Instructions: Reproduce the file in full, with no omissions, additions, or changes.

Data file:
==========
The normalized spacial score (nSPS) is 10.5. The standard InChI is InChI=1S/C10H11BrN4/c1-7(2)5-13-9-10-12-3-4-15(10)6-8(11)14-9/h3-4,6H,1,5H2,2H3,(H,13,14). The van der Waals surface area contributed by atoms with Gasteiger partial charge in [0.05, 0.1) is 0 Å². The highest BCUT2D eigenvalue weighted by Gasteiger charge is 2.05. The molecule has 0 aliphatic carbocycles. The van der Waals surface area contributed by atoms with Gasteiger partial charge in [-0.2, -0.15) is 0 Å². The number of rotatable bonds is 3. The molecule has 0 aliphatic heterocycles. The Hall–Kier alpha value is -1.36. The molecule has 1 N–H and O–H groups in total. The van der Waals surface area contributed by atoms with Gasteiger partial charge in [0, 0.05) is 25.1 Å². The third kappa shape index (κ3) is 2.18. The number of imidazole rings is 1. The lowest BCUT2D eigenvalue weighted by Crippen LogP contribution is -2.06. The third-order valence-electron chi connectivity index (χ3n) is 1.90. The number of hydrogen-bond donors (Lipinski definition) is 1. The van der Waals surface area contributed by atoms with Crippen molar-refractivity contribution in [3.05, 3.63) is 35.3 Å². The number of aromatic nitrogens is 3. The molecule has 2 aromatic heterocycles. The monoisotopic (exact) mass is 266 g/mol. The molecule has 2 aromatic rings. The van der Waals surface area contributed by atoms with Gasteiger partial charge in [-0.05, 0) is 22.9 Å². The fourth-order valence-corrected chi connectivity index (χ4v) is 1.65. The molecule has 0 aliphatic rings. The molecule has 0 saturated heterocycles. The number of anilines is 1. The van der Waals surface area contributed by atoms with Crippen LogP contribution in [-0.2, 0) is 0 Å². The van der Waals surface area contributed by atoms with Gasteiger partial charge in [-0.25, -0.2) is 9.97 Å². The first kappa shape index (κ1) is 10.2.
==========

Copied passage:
The normalized spacial score (nSPS) is 10.5. The standard InChI is InChI=1S/C10H11BrN4/c1-7(2)5-13-9-10-12-3-4-15(10)6-8(11)14-9/h3-4,6H,1,5H2,2H3,(H,13,14). The van der Waals surface area contributed by atoms with Gasteiger partial charge in [0.05, 0.1) is 0 Å². The highest BCUT2D eigenvalue weighted by Gasteiger charge is 2.05. The molecule has 0 aliphatic carbocycles. The van der Waals surface area contributed by atoms with Gasteiger partial charge in [-0.2, -0.15) is 0 Å². The number of rotatable bonds is 3. The molecule has 0 aliphatic heterocycles. The Hall–Kier alpha value is -1.36. The molecule has 1 N–H and O–H groups in total. The van der Waals surface area contributed by atoms with Gasteiger partial charge in [0, 0.05) is 25.1 Å². The third kappa shape index (κ3) is 2.18. The number of imidazole rings is 1. The lowest BCUT2D eigenvalue weighted by Crippen LogP contribution is -2.06. The third-order valence-electron chi connectivity index (χ3n) is 1.90. The number of hydrogen-bond donors (Lipinski definition) is 1. The van der Waals surface area contributed by atoms with Crippen molar-refractivity contribution in [3.05, 3.63) is 35.3 Å². The number of aromatic nitrogens is 3. The molecule has 2 aromatic heterocycles. The monoisotopic (exact) mass is 266 g/mol. The molecule has 2 aromatic rings. The van der Waals surface area contributed by atoms with Gasteiger partial charge in [-0.05, 0) is 22.9 Å². The fourth-order valence-corrected chi connectivity index (χ4v) is 1.65. The molecule has 0 aliphatic rings. The molecule has 0 saturated heterocycles. The number of anilines is 1. The van der Waals surface area contributed by atoms with Crippen LogP contribution in [-0.2, 0) is 0 Å². The van der Waals surface area contributed by atoms with Gasteiger partial charge in [-0.25, -0.2) is 9.97 Å². The first kappa shape index (κ1) is 10.2.